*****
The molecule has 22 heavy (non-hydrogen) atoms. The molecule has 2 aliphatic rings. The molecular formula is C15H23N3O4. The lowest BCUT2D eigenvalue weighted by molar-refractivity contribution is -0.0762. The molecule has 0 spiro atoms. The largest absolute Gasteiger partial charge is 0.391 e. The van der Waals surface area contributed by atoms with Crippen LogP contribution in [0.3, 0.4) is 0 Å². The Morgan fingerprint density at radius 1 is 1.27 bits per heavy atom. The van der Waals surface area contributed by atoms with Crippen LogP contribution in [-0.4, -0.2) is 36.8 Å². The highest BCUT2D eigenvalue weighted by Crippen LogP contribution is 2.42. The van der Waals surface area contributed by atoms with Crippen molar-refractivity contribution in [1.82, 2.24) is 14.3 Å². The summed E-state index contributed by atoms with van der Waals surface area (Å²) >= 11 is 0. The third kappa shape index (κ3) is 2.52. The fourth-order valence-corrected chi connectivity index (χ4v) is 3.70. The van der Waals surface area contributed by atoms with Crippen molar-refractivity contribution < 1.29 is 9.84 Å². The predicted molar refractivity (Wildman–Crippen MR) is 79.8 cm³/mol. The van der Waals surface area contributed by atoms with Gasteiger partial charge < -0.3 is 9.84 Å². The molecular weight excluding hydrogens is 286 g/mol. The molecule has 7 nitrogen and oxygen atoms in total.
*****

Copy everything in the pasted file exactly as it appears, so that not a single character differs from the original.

The molecule has 22 heavy (non-hydrogen) atoms. The molecule has 2 aliphatic rings. The molecular formula is C15H23N3O4. The lowest BCUT2D eigenvalue weighted by molar-refractivity contribution is -0.0762. The molecule has 0 spiro atoms. The largest absolute Gasteiger partial charge is 0.391 e. The van der Waals surface area contributed by atoms with Crippen LogP contribution in [0.3, 0.4) is 0 Å². The Morgan fingerprint density at radius 1 is 1.27 bits per heavy atom. The van der Waals surface area contributed by atoms with Crippen LogP contribution in [-0.4, -0.2) is 36.8 Å². The highest BCUT2D eigenvalue weighted by Crippen LogP contribution is 2.42. The van der Waals surface area contributed by atoms with Crippen molar-refractivity contribution in [1.82, 2.24) is 14.3 Å². The summed E-state index contributed by atoms with van der Waals surface area (Å²) >= 11 is 0. The third kappa shape index (κ3) is 2.52. The fourth-order valence-corrected chi connectivity index (χ4v) is 3.70. The van der Waals surface area contributed by atoms with Crippen molar-refractivity contribution < 1.29 is 9.84 Å². The predicted molar refractivity (Wildman–Crippen MR) is 79.8 cm³/mol. The van der Waals surface area contributed by atoms with Gasteiger partial charge < -0.3 is 9.84 Å². The molecular weight excluding hydrogens is 286 g/mol. The molecule has 7 nitrogen and oxygen atoms in total.